This week we have a look at the light curve of the star 2MASS20504836+4407398 in the field of the Pelican Nebula. We show the HOYS data in V, R, and I in the light curve, as well as an image from the Digitized Sky Survey of the field around the source – the star is positioned in the white square. According to Gaia the star is about 460pc away, and hence a foreground object and not part of the star forming region, which is at a distance of about 870pc. It looks like a perfectly boring main sequence foreground star.

Looking at the light curve, the question might be: What is so interesting about the object? Other than a bit of noise, there seems to be no variation. And this is what makes the star interesting. Indeed, it is the least variable star in the entire Pelican Nebula field, for which we have a light curve. We are using these non-variable stars to calibrate our photometry. Because we know they do not vary, we know how bright they should be in each image that is send to us.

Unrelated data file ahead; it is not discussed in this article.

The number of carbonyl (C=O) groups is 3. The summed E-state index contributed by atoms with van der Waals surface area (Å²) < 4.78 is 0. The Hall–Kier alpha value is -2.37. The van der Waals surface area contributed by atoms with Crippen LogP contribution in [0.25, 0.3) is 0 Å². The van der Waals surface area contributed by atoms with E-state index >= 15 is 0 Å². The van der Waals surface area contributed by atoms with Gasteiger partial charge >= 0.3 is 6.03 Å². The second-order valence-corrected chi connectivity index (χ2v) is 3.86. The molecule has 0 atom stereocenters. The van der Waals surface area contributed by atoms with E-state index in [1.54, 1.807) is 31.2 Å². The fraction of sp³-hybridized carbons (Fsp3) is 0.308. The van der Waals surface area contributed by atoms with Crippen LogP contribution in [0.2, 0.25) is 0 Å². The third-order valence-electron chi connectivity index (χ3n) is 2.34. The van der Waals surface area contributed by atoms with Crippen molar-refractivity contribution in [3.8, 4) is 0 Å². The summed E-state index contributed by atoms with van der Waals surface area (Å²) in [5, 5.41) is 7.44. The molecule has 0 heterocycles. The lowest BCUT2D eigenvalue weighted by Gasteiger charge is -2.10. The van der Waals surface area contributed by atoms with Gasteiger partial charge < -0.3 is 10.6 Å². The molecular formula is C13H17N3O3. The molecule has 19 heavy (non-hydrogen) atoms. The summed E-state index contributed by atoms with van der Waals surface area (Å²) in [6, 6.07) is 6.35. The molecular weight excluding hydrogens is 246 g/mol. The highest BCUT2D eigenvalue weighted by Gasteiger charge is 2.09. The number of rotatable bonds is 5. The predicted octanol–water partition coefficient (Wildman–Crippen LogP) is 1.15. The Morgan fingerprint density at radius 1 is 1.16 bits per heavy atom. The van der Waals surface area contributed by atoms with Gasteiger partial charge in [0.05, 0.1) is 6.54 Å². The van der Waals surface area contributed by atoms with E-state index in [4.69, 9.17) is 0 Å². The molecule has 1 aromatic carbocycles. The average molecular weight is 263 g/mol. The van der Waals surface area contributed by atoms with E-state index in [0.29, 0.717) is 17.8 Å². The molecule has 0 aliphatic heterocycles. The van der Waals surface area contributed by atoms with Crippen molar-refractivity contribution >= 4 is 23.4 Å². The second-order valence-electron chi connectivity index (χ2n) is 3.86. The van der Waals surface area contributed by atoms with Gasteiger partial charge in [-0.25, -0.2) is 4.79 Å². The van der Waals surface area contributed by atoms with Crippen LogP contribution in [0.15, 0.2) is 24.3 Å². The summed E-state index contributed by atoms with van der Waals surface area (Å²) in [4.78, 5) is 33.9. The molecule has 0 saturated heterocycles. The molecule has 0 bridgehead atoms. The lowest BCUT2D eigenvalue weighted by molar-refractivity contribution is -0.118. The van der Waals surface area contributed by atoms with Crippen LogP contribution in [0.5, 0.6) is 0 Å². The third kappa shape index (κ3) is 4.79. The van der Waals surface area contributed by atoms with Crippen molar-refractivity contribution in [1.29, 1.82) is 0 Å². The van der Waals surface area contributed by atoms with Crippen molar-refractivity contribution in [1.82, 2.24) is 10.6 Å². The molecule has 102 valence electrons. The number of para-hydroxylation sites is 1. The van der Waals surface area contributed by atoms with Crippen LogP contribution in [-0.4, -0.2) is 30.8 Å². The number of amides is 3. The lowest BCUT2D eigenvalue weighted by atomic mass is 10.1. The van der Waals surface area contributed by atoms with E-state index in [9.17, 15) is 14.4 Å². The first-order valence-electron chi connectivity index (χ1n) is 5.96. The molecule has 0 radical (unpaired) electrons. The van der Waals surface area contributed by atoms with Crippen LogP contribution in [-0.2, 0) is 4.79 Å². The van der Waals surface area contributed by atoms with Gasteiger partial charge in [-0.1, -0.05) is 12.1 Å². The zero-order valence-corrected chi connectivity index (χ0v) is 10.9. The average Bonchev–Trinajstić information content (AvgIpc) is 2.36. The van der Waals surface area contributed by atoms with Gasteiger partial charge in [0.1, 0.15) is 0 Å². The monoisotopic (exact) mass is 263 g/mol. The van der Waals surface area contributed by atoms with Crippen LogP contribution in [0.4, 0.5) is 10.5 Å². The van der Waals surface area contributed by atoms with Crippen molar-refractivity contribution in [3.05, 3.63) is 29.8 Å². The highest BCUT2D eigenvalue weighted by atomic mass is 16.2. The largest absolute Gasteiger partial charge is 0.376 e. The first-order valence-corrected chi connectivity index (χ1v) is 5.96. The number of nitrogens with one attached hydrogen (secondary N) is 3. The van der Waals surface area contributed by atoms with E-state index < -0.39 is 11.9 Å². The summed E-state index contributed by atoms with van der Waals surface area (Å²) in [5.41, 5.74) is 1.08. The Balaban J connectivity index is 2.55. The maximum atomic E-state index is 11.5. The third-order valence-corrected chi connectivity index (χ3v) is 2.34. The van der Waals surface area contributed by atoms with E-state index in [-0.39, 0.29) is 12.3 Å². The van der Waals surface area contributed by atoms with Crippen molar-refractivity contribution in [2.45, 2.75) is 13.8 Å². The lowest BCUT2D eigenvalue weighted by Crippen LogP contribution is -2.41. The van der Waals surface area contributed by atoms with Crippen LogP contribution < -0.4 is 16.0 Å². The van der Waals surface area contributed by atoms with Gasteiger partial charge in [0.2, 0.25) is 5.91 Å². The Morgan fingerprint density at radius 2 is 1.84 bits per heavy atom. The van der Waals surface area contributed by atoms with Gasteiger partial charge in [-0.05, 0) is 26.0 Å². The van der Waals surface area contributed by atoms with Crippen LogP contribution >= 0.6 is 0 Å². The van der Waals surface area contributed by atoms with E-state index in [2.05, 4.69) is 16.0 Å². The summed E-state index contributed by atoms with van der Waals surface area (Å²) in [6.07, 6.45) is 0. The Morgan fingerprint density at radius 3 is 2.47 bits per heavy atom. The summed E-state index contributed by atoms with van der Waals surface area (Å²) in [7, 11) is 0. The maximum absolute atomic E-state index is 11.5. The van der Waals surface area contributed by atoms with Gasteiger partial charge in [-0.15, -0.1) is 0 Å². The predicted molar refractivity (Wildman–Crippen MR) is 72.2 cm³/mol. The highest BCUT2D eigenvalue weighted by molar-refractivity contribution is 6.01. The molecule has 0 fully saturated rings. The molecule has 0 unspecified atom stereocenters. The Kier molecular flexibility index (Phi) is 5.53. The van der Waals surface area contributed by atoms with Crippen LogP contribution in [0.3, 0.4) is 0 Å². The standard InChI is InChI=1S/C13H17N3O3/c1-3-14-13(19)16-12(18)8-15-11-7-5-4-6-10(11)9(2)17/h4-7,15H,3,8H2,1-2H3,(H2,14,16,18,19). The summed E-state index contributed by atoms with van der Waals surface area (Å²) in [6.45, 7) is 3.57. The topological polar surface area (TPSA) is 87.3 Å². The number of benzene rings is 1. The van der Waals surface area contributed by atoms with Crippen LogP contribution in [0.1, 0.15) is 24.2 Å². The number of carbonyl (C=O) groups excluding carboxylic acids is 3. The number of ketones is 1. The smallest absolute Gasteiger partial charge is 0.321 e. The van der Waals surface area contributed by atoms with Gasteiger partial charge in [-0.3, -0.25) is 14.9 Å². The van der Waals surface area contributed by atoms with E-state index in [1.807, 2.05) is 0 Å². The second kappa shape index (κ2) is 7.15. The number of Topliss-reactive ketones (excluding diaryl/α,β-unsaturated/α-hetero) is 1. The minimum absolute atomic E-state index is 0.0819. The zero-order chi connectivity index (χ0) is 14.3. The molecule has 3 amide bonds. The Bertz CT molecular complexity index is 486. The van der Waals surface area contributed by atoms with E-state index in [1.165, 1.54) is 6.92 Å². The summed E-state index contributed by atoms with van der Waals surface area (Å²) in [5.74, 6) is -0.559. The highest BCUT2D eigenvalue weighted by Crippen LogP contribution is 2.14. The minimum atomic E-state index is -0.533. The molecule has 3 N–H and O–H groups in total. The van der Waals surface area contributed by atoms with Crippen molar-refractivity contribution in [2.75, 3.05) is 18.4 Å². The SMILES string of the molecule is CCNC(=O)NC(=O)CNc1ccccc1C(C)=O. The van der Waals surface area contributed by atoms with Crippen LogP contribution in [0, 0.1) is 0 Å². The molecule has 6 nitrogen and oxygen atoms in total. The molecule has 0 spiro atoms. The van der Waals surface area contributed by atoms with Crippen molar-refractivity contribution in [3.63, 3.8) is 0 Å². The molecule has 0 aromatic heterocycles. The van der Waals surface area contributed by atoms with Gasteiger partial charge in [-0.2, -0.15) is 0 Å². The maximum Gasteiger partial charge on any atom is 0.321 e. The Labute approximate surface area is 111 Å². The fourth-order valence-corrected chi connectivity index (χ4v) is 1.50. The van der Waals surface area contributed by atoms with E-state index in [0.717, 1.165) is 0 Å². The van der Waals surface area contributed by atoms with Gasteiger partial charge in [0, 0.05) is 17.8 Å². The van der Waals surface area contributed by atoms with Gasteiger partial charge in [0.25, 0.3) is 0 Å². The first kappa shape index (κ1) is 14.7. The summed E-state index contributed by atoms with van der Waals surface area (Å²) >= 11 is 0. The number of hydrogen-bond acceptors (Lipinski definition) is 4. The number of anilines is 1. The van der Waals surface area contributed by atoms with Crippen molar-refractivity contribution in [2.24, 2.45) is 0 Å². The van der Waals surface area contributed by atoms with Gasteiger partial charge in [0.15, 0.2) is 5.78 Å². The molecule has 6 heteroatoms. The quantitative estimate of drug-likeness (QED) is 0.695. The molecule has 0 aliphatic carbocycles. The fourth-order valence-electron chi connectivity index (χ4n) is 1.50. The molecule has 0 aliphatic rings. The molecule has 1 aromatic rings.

If the stars do not have their nominal magnitude we know there are systematic issues with the brightness measurements. We can investigate how these off-sets vary with the brightness and colour of the non-variable stars in the field, and can correct for this. This requires us to identify all the non-variable stars over the entire range of magnitudes and with a wide range of colours. This procedure improves the accuracy of our brightness measurements and allows us to even use data that is taken under less than ideal observing conditions (thin cirrus) or with slightly non-standard filters.